Colli Orientali del Friuli Tocai Friulano 2005, Castello di Buttrio (Friuli Venezia Giulia, Italy)
Colli Orientali del Friuli Tocai Friulano 2005
Castello di Buttrio (Friuli Venezia Giulia, Italy)
Grapes: Tocai Friulano
Price: € 8.00 Score:   Good value wine
The wine shows a pale golden yellow color and nuances of straw yellow, very transparent. The nose denotes intense, clean, pleasing and refined aromas which start with hints of apple, plum and grapefruit followed by aromas of citrus fruits, hawthorn, almond, broom, pineapple, peach and pear. The mouth has good correspondence to the nose, a crisp attack and however balanced by alcohol, good body, intense flavors, agreeable. The finish is persistent with flavors of apple, plum and almond. A well made wine. A small part of this wine ferments in cask and ages in steel tanks for about 8 months.
Food Match: Pasta with fish, Roasted and broiled fish, Roasted white meat



Collio Bianco Col Disôre 2004, Russiz Superiore (Friuli Venezia Giulia, Italy)
Collio Bianco Col Disôre 2004
Russiz Superiore (Friuli Venezia Giulia, Italy)
Grapes: Tocai Friulano, Ribolla Gialla, Pinot Blanc, Sauvignon Blanc
Price: € 20.00 Score:
Collio Bianco Col Disôre shows a brilliant straw yellow color and nuances of straw yellow, very transparent. The nose reveals intense, clean, pleasing, refined and elegant aromas which start with hints of pear, apple and pineapple followed by aromas of broom, hawthorn, litchi, almond, acacia, grapefruit, banana, mettle, peach, sage, plum and vanilla. The mouth has very good correspondence to the nose, a crisp attack and however balanced by alcohol, good body, intense flavors, agreeable. The finish is very persistent with long flavors of apple, grapefruit and pineapple. A well made wine. Collio Bianco Col Disôre ages for 12 months in cask followed by about 12 months of aging in bottle.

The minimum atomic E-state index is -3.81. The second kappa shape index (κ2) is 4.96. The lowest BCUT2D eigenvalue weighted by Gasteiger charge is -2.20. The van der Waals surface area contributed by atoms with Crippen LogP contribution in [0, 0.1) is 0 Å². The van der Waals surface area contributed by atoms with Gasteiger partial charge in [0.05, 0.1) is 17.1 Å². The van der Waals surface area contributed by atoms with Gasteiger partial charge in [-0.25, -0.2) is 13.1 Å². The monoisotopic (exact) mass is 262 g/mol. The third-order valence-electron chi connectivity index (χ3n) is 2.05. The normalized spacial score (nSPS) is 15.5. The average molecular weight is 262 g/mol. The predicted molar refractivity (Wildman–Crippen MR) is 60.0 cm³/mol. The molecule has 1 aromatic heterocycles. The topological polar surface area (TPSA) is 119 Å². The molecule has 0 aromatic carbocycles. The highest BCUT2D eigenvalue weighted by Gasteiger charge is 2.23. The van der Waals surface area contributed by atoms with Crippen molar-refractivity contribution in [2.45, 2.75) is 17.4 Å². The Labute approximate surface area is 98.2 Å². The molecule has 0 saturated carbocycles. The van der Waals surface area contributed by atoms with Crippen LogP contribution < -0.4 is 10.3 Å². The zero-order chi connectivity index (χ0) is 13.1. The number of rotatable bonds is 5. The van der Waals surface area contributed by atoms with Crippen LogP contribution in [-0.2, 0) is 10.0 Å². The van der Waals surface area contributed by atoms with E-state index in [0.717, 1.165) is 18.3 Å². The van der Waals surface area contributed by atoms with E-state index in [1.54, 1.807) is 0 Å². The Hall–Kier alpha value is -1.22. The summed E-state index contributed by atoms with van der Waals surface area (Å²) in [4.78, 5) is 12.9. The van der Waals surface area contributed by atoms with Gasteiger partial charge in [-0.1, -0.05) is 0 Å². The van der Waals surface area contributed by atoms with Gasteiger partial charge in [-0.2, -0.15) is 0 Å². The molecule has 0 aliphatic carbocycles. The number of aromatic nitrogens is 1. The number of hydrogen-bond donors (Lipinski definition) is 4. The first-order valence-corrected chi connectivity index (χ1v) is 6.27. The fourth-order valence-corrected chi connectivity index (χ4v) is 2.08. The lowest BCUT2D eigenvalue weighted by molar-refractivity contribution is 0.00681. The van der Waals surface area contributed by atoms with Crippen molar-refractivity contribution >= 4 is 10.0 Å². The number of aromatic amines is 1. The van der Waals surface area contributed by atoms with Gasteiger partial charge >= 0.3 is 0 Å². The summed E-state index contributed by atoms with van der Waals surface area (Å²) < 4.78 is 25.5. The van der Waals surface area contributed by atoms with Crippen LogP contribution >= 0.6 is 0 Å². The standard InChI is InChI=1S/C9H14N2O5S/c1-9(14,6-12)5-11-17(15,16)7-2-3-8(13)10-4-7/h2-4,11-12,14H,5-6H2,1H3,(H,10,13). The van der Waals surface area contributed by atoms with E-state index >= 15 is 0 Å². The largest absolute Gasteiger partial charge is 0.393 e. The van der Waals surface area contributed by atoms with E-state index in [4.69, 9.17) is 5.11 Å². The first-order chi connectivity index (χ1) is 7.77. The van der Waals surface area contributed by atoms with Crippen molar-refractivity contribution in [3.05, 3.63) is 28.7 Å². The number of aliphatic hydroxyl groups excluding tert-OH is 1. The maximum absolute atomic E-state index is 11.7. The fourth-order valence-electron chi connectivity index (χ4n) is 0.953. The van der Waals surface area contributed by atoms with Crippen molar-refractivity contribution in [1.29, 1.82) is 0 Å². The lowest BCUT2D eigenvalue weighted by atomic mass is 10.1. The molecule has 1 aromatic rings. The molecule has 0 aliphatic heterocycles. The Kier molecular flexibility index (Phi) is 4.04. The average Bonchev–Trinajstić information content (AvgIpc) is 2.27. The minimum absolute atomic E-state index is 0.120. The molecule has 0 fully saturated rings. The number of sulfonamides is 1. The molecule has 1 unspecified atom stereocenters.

Food Match: Roasted fish, Roasted white meat, Stuffed pasta



Marchese de' Cavalieri 2002, Casale Marchese (Latium, Italy)
Marchese de' Cavalieri 2002
Casale Marchese (Latium, Italy)
Grapes: Cabernet Sauvignon, Merlot
Price: € 14.00 Score: Wine that excels in its category
This wine shows an intense ruby red color and nuances of ruby red, moderate transparency. The nose denotes intense, clean, pleasing and refined aromas that start with hints of plum, black cherry and blueberry followed by aromas of black currant, violet, carob, pink pepper and vanilla. The mouth has good correspondence to the nose, a tannic attack and pleasing roundness, however balanced by alcohol, good body, intense flavors. The finish is persistent with flavors of black cherry, plum and blueberry. Marchese de' Cavalieri ages for 12 months in barrique.